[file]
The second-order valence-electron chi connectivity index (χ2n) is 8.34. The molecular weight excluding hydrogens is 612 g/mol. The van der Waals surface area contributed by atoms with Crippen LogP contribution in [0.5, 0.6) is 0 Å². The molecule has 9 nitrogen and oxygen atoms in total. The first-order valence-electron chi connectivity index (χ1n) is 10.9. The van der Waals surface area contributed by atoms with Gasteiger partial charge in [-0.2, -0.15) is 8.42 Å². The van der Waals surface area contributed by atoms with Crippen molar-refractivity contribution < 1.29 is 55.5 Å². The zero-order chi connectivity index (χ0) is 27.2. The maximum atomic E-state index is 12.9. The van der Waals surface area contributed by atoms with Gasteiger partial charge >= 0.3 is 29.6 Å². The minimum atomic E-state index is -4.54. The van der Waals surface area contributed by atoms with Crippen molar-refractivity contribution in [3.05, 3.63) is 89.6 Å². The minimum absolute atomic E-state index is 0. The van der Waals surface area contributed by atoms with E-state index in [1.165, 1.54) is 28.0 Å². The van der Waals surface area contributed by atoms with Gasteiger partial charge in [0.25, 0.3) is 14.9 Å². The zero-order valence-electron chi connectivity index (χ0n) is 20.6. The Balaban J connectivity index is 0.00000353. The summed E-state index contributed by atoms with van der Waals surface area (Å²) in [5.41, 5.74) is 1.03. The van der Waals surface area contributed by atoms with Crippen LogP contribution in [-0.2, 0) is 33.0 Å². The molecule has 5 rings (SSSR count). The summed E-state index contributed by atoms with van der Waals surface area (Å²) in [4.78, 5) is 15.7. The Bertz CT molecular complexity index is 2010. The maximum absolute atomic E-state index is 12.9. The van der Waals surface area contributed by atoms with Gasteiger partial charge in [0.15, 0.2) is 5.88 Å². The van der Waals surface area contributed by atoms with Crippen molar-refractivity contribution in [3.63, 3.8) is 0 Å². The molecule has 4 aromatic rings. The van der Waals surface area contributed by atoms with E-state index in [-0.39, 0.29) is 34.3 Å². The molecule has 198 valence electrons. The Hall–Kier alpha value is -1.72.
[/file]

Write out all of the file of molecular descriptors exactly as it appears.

The second-order valence-electron chi connectivity index (χ2n) is 8.34. The molecular weight excluding hydrogens is 612 g/mol. The van der Waals surface area contributed by atoms with Crippen LogP contribution in [0.5, 0.6) is 0 Å². The molecule has 9 nitrogen and oxygen atoms in total. The first-order valence-electron chi connectivity index (χ1n) is 10.9. The van der Waals surface area contributed by atoms with Gasteiger partial charge in [-0.2, -0.15) is 8.42 Å². The van der Waals surface area contributed by atoms with Crippen molar-refractivity contribution < 1.29 is 55.5 Å². The zero-order chi connectivity index (χ0) is 27.2. The maximum atomic E-state index is 12.9. The van der Waals surface area contributed by atoms with Gasteiger partial charge >= 0.3 is 29.6 Å². The minimum atomic E-state index is -4.54. The van der Waals surface area contributed by atoms with Crippen molar-refractivity contribution in [3.05, 3.63) is 89.6 Å². The minimum absolute atomic E-state index is 0. The van der Waals surface area contributed by atoms with E-state index in [1.165, 1.54) is 28.0 Å². The van der Waals surface area contributed by atoms with Gasteiger partial charge in [0.25, 0.3) is 14.9 Å². The zero-order valence-electron chi connectivity index (χ0n) is 20.6. The Balaban J connectivity index is 0.00000353. The summed E-state index contributed by atoms with van der Waals surface area (Å²) in [5.41, 5.74) is 1.03. The van der Waals surface area contributed by atoms with Crippen LogP contribution in [-0.2, 0) is 33.0 Å². The molecule has 5 rings (SSSR count). The summed E-state index contributed by atoms with van der Waals surface area (Å²) in [4.78, 5) is 15.7. The Bertz CT molecular complexity index is 2010. The maximum absolute atomic E-state index is 12.9. The van der Waals surface area contributed by atoms with Gasteiger partial charge in [0.15, 0.2) is 5.88 Å². The van der Waals surface area contributed by atoms with Crippen molar-refractivity contribution in [3.63, 3.8) is 0 Å². The molecule has 4 aromatic rings. The van der Waals surface area contributed by atoms with E-state index in [-0.39, 0.29) is 34.3 Å². The molecule has 198 valence electrons. The Hall–Kier alpha value is -1.72.